Selecciona una palabra y presiona la tecla d para obtener su definición.

The Date of Stanzas 553 and 1450 of the «Libro de buen amor» in Ms. 9589 of the Biblioteca Nacional, Madrid

Charles Faulhaber

Doña María Brey Mariño, reporting a discovery made by Prof. Jules Piccus, printed the texts of stanzas 553 and 1450 of the Libro de buen amor (= LBA), found as glosses in MS 9589 of Madrid's Biblioteca Nacional, in the Introduction to the 5th ed. of her modernized version of the work1. A close examination of the MS shows that it contains a second copy of the two stanzas as well as certain clues to the date of the glosses and the purpose of the glossator in citing them2.

MS 9589 offers convincing evidence of a broad knowledge of medieval Latin rhetoric in Aragón in the late 14th or early 15th century3. The principal texts contained in it are Geoffrey of Vinsauf's Poetria Nova (ff. 1r-55v); an anonymous work of Spanish origin devoted principally to the ars praedicandi but which also touches upon poetria and dictamen (ff. 60r-67v); the Breviloquium de Virtutibus Antiquorum Principum ac Philosophorum by Johannes Gallensis (2d foliation, ff. 1v-19v); and the Ars Dictaminis Abreviata by Laurentius de Aquilegia (ff. 99v-106r, unfoliated)4.

Sra. Brey does not specifically date the glosses5, but for her the MS as a whole is «contemporáneo de Juan Ruiz o poco posterior» (p. 30). For me it is somewhat later, and I think that the date can be fixed rather precisely. The text of the Poetria Nova, which begins on f. 8r (f. 1r of the contemporary foliation), is preceded by a series of shorter texts and fragments of texts on various aspects of rhetoric. In one of these the following phrase occurs as an example of the correct form of salutation: «excelentissimo principi martino dey gratia aragoni regi» (f. 7v. 70)6. This can refer only to King Martín el humano, who assumed the crown in 1395 and died in 1410. Since one of the preliminary texts is an accessus to the Poetria Nova, and since the scripts of these texts and of the Poetria Nova are very similar, if not identical, it seems likely that they are all roughly contemporary. Thus we can establish the terminus a quo of the LBA citations as 1395.

The terminus ante quem is established as 1508 by this gloss to v. 1487 of the Poetria Nova: «el mundo ha que se creo 6es mil. ccccccc.os vii»; and above this, «idest 6.7.07.». Two bases of reckoning are given by the glossator just below: «quia multis annis fuerunt captiui ante aduentum Christi scilicet secundum aliquos v.º mil. cc.os xxxx v.º annyos / alios vº mil cc.os minus vno. annyos» (f. 39v). Depending on which figure is used, 6707 years after the Fall would indicate either 1462 or 1508.

Narrowing this more-than-century-long period down is more difficult; the only other chronological indications point to the latter part of the 15th century. At the very end of Part I of the MS (f. 67v), following the anonymous treatise on ars praedicandi, there occurs a rather jumbled mass of short fragments, among which we find the second copy of stanzas 553 and 1450 of the LBA7, and a copy of stanza 10 of Fernán Pérez de Guzmán's Tratado de vicios y virtudes8, which is dated by J. Amador de los Ríos between 1449 and 14529. Finally, the left margin of f. 24v contains the folio wing gloss to the Poetria Nova, referring to the ornatus difficilis: «de omnibus istis vide bene / doctrinale / donatum / Anthonium mancinellum / et catoliconem». The Doctrinale by Eberhard de Bethune, Donatus, and the Catholicon by Johannes Januensis date from the 13th century or earlier; but the reference to Antonio Mancinelli (1452-1506) places us firmly within the last quarter of the 15th century. That all-but-forgotten Italian humanist wrote copiously on Latin grammar and rhetoric and annotated many classical texts. He was immensely popular during his lifetime; Hain-Copinger-Reichling list over 170 incunabulum eds. of his works.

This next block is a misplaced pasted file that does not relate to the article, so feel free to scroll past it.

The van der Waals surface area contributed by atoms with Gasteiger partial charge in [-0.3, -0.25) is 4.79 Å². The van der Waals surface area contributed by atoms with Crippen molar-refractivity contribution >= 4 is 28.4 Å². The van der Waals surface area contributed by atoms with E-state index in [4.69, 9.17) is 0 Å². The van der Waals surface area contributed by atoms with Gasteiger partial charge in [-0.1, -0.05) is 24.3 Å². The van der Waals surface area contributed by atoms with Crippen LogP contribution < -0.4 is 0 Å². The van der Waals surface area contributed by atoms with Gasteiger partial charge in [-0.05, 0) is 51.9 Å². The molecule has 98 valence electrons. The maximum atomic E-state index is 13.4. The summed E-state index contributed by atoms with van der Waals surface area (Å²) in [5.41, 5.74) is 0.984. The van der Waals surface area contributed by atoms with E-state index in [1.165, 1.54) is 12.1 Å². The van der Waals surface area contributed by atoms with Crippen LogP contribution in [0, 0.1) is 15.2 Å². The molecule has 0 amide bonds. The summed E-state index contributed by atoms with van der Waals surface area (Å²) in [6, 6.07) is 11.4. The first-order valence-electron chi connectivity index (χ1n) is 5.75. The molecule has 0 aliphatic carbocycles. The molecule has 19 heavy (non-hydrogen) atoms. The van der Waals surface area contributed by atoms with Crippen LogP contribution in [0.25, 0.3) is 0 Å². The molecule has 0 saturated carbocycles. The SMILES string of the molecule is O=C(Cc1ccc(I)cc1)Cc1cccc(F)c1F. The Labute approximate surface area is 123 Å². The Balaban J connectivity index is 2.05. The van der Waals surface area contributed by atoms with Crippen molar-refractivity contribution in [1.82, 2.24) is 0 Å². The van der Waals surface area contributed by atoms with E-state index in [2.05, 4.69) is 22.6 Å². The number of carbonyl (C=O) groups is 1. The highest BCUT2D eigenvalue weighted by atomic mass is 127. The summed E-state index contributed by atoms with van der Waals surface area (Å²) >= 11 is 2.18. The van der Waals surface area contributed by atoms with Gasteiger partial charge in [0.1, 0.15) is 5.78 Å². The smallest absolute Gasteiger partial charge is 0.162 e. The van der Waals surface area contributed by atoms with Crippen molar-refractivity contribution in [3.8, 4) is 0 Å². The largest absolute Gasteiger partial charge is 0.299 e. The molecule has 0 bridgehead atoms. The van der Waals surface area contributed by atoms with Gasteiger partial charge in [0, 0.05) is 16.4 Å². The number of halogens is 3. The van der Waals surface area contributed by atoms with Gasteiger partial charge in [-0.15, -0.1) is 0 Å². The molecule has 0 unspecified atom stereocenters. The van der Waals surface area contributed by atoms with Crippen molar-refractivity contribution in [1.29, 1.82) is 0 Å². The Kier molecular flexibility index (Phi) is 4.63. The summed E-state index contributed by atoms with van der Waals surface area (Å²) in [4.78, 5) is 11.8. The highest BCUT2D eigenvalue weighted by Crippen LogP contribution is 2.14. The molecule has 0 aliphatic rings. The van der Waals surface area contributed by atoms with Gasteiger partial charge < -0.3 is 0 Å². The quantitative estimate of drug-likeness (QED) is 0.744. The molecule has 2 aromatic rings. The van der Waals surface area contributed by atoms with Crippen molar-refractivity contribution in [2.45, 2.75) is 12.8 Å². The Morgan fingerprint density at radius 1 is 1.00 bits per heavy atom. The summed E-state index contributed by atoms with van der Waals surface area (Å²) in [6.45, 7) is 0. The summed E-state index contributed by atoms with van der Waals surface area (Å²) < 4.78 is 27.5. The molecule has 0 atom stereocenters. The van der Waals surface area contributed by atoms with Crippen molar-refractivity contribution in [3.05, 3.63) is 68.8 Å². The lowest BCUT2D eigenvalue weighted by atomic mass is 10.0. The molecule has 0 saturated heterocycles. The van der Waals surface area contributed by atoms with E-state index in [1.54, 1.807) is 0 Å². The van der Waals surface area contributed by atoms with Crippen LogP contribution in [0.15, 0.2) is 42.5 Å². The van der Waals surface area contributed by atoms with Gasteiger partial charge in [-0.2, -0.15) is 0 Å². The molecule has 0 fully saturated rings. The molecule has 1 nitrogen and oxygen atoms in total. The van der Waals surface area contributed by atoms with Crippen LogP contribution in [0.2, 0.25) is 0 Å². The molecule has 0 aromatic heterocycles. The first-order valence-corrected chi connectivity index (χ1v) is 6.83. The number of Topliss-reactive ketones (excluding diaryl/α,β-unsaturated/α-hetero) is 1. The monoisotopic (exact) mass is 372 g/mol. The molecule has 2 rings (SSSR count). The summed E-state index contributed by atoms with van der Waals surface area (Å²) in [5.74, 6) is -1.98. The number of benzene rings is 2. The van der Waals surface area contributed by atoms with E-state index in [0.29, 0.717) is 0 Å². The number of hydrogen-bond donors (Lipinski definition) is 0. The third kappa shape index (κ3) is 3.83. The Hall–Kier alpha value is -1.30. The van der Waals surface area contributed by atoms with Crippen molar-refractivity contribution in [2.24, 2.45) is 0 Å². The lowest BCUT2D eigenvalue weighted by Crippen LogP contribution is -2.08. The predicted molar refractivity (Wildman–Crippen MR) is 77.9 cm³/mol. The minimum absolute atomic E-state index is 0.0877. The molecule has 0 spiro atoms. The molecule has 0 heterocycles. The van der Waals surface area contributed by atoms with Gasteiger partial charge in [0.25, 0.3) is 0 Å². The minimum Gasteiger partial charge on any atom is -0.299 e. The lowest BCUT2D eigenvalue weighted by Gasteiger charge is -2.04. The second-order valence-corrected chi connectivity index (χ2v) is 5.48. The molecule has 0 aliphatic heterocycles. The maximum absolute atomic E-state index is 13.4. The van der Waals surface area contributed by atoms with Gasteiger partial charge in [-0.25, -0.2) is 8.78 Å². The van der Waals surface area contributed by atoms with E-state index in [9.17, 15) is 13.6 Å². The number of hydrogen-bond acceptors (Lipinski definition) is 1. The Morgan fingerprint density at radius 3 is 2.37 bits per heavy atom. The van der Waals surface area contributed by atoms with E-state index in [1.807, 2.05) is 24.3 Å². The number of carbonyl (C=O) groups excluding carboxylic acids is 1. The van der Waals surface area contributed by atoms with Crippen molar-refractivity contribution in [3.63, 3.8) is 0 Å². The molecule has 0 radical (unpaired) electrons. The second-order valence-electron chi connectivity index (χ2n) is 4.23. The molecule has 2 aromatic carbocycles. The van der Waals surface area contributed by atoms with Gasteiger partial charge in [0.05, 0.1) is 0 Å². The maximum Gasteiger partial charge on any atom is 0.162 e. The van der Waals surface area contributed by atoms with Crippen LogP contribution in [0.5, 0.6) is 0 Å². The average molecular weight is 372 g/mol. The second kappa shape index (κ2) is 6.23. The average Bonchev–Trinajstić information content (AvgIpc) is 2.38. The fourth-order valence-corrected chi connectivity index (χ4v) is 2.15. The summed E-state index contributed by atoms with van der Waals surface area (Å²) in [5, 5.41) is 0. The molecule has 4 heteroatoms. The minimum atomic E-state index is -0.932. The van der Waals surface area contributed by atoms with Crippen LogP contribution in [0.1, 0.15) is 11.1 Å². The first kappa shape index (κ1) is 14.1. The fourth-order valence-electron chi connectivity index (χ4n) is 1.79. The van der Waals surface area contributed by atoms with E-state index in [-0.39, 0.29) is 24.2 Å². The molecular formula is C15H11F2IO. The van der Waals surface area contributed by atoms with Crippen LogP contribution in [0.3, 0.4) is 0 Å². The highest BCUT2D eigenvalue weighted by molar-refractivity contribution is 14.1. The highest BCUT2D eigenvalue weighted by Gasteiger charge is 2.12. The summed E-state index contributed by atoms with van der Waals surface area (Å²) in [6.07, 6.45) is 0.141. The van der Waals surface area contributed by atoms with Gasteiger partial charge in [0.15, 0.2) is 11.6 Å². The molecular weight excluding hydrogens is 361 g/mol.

Whether the LBA citations should be dated during this period depends, of course, on whether all of the Romance glosses came from the same pen or not. If they did, and the similarity of the hands -while not conclusive- makes this seem the strongest possibility, then the termini a quo et ante quem would be 1462 and 1508. The reference to Antonio Mancinelli would indicate the latter part of that period. It is possible that the Romance glosses are by different hands10, in which case all we can say is that they date from the 15th century.

As Sra. Brey remarks, the two stanzas she prints «apenas muestran alguna variante de escasa importancia para el poema» (loc. cit.). The same is true of the texts found on f. 67v11. The importance of these citations, however, resides not in their textual value, which is minimal, but rather in the light they throw upon late medieval literary interests and scholarship. The annotator of MS 9589 is acquainted with both Latin and vernacular literature, but his primary allegiance is obviously to the former. Furthermore, he looks upon the vernacular works as a repository for sententiae rather than as a source of illustrations of literary technique. Thus we find st. 553 used as an example of correct punctuation; st. 1450, as one of fear and courage. This suggests the possibility that the LBA citations and the one from the Tratado de vicios y virtudes do not come directly from MSS of those works but rather from a topically-arranged common-place book.

In any case, the use of citations from a vernacular work to explicate a Latin one is, in my experience, a novelty for the time and place. The glossator still does not regard the vernacular as a fit subject for study in its own right (as it has become for some of his near-contemporaries; cfr. the glosses to the Laberinto de fortuna, the Coplas of Jorge Manrique, and the Coplas de Mingo Revulgo), but its hermeneutic value is recognized -a small but significant step in the transition from Latin to vernacular culture.